They are also going into SEZ - looks like primerly for thier use. So they are going to spend quite a bit of money in this.

I invested in this stock as it has MOS and divident yield of around 12%. As money will flow into SEZ business, divident may be reduced.

What are your views on above?

Thanks
Prashant

Rohit Chauhan said...

hi prashant
i dont remember the exact numbers, but you are right. niit tech are a rupee appreciation. if the rupee appreciates, the losses will reduce from current level on the effective hedges.
the non effective hedge losses are marked to market and require a p&l impact

the SEZ plan is the quite worrying. i read about it and dont have the details. if it is for thier use, then it is capex and i have no worries. but if this is diversification into real estate, then we have trouble

regards
rohit

Amit said...

I think that NIIT Tech's hedge position does warrant a careful look. As per my memory of their latest con call transcript:

There are about 250 odd millions of open hedge positions on USD:Rupee whereas pound:usd positions are not hedged (and they make a lot of their revenues in pounds). So this creates a rather different scenario than normal hedge transaction because effectively NIIT Tech is short on dollars. So whereas a typical IT company that earns dollars will lose out on the forex gains if dollar appreciates above hedge value, NIIT Tech can theoretically find itself in a position where it does not earn enough dollars to cover its short positions and can actually bleed profusely under really adverse scenarios (if both pound and rupee depreciate against dollar and pound also depreciates against rupee). I think they have already provided for about 170 cr or so of MTM losses as hedge reserves which (if currency rates do not change) will be reflected in p&l over the next 2-3 years (so 60 cr per year potential profit will not be made assuming equal distribution). Then, there are potential side effects of this hedge position like temporary loss of competitive position due to inability to compete on prices during the current downturn.

Yet, I think that the market has overblown this issue and NIIT Tech does appear under priced. Management seems to be cognizant of this risk and have tied in future orders (strong order book growth in last 2 qtrs + increase in dollar orders). As for SEZ, NIIT Tech seems to be having one of the highest rental expenses in the business and moving into SEZ will help them continue with tax advantages as well as reduce rental expenses, so I think the move will not really be that bad after all.

Rohit Chauhan said...

hi amit
i agree with your comment 100%. the hedge position is a negative for the company. i read the transcript too. the company has hedged @ around 43 to dollar for the next 2-3 years. So with the current depreciation they have already booked MTM losses in the balance sheet which will flow through to the P&L if the currency remains at the same level. if it depreciates further, one could see more losses or viceversa.

for one, i would have liked to know what management thinks about such a stupid bet. granted no one can predict currency movement, but to take such a unidirectional bet for such a long duration is stupid and someone's head should have rolled.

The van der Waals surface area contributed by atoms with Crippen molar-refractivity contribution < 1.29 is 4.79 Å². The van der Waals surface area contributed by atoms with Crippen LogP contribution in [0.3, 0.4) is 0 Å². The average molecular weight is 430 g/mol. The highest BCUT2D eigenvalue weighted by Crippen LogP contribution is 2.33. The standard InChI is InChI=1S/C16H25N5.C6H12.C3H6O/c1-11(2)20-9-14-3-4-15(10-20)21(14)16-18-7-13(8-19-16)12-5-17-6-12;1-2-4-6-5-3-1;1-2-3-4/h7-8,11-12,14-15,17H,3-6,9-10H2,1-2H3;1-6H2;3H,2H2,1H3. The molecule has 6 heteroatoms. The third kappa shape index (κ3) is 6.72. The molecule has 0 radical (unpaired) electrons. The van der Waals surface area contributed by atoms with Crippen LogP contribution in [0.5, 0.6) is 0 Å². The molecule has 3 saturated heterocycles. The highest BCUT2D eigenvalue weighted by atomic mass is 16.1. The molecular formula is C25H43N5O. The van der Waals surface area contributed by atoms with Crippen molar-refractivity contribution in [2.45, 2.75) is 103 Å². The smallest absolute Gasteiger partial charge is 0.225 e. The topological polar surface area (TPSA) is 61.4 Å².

that said, this bet on its own does not destroy the competitive position of the company and i differ from you on that. it equivalent of someone getting robbed of his cash, that does not reduce his future earning power

regards
rohit

Amit said...

This is an interesting observation...

Let me elaborate why I feel there is possibility of a "temporary" loss of competitive position. As you rightly said, it is like getting robbed of cash but the key thing is that you are getting robbed of cash that you will earn in future (since the hedges have not yet flown through the p&l as yet). So this should not be very different than any other cost you have to bear.

So let us look at 2 retailers who earn daily revenues of 1000 rs and retain rs 60 as profit post expenses. Now assume one of them has to pay Rs 60 each day to the local goon for the next 3 years. What would you say of the impact this will have on his ability to win business viz the other retailer even if he might have provided for this outflow in his balance sheet? And add to that an era of recession where everyone is trying to figure out ways of saving the last paisa.

So even though I might be looking at the same impact twice in case of NIIT Tech (by first reducing profitability and then looking at costing impact), it depends heavily on the management maturity as to how they carry through this time. They can potentially turn it around by aggressively going for a much larger revenue so as to reduce the impact of the outflow due to hedges (since that is kind of capped unless currencies move further) but it may be a little difficult given the macro trends.

And sorry if I did not state this earlier, I actually have a position in the stock since I believe that the price has over corrected.

Anonymous said...

Hi rohit,

There is a similar stock idea currently in Nucleus software. Company is trading below it book value and close to its cash value. The forex hedges are minimal and i believe they will benefit from current rupee depreciation.

I like your analysis and would like to know your opinion on nucleus.